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Containment barriers are an incredibly helpful piece of chemical storage equipment. They ensure chemical spills or leaks cannot leave the area from which they originate, without hampering your ability to move throughout your workspace. They are fitted across doorways and access points to create a liquid tight seal when closed.

However, although they are invaluable for increasing safety, there is some confusion about when they should be used:

  1. When using large volumes of chemicals

If you are storing large volumes of chemicals, the risk of considerable spills is higher. This places your workplace and employees in further danger as large spills spread quickly, limiting evacuation time. However, containment barriers enclose the spills, allowing your employees to exit the premises safely. This is especially helpful if the chemicals stored are corrosive, meaning they would cause injury if they touched your employees. Additionally, this has the benefit of making the mess easier to clean as the enclosed chemicals can be siphoned off safely.

  1. Where a risk of contamination exists

If there is a risk of contaminating local water supplies with chemicals, extra safety measures should always be taken. A containment barrier prevents chemicals from flowing towards drains, or outdoors where they may seep down to water tanks.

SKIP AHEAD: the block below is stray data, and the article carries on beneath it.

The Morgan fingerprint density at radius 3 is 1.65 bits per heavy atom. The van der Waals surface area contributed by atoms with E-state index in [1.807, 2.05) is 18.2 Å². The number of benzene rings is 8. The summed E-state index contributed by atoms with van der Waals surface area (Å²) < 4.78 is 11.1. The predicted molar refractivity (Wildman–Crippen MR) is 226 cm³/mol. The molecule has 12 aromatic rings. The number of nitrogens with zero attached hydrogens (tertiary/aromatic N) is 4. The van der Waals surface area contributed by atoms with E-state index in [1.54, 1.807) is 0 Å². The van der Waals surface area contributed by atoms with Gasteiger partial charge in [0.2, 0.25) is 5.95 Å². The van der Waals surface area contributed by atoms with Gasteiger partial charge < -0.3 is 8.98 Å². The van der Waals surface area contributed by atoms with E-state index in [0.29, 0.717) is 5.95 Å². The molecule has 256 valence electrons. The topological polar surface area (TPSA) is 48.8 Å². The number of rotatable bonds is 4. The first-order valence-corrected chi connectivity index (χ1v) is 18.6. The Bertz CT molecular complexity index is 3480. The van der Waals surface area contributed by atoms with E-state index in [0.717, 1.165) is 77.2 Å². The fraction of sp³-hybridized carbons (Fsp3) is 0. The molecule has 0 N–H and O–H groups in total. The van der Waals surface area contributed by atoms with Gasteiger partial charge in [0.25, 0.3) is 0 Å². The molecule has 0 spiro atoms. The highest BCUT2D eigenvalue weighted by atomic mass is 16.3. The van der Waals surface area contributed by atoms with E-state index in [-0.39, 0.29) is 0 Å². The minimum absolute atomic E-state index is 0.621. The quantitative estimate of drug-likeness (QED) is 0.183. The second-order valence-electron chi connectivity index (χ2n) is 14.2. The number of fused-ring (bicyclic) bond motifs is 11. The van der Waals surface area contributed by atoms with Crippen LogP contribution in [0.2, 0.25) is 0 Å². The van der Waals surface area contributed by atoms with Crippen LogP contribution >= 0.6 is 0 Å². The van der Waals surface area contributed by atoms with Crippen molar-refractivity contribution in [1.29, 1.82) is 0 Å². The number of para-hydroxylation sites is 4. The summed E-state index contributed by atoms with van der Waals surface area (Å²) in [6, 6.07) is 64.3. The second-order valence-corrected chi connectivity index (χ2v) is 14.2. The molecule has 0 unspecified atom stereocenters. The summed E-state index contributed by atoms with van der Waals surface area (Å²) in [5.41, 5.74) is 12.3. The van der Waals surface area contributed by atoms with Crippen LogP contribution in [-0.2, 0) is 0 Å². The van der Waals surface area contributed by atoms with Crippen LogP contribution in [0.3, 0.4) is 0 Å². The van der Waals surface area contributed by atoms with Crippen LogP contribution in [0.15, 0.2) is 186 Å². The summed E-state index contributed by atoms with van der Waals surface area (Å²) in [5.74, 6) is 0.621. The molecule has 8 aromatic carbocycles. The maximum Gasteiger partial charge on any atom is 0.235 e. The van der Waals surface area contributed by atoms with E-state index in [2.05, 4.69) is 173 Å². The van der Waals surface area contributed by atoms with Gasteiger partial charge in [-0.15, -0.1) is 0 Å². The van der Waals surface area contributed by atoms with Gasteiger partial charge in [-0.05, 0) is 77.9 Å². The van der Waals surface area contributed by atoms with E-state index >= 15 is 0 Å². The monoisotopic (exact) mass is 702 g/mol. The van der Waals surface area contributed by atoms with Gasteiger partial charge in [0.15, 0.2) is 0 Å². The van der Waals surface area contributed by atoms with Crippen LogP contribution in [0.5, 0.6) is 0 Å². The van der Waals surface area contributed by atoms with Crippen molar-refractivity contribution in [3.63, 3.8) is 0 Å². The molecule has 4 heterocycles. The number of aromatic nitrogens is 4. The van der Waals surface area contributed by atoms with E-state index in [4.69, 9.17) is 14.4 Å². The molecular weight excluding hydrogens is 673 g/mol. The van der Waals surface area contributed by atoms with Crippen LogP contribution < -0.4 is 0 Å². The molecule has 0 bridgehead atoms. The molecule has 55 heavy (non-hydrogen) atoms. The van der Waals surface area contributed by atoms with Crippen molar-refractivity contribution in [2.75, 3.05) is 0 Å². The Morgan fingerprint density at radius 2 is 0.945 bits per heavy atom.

Another source of contamination to be considered is other chemicals within your stores. When certain chemicals mix together there can be volatile results, such as noxious gases, fire, explosions or corrosion. A containment barrier helps prevent chemicals in different areas from accidentally coming into contact with each other, increasing the safety of your workplace.

  1. Where a fire risk exists

Like the flames they combat, fire fighting measures such as water or dampening foam can damage your premises. If the liquid is allowed to flow throughout your workplace it can damage your floors and lower level cabinets and cause damp to take hold. Also the fire water can become contaminated with leaked chemicals and must then be treated as a hazard. The containment barriers will capture and retain the contaminated fire water.

Automatic Containment  Barriers are triggered by a signal from your fire alarm panel and automatically descend, meaning that any immediate measures to contain the fire, such as sprinklers, are enclosed. These are a particularly good idea if you are working with highly flammable chemicals, or chemicals that may have a flammable or explosive reaction when combined, as this increases your fire risk.

If you want to find out more about containment barriers, contact our team for more information. If you want more advice on ensuring a safe workplace, read our previous blog posts.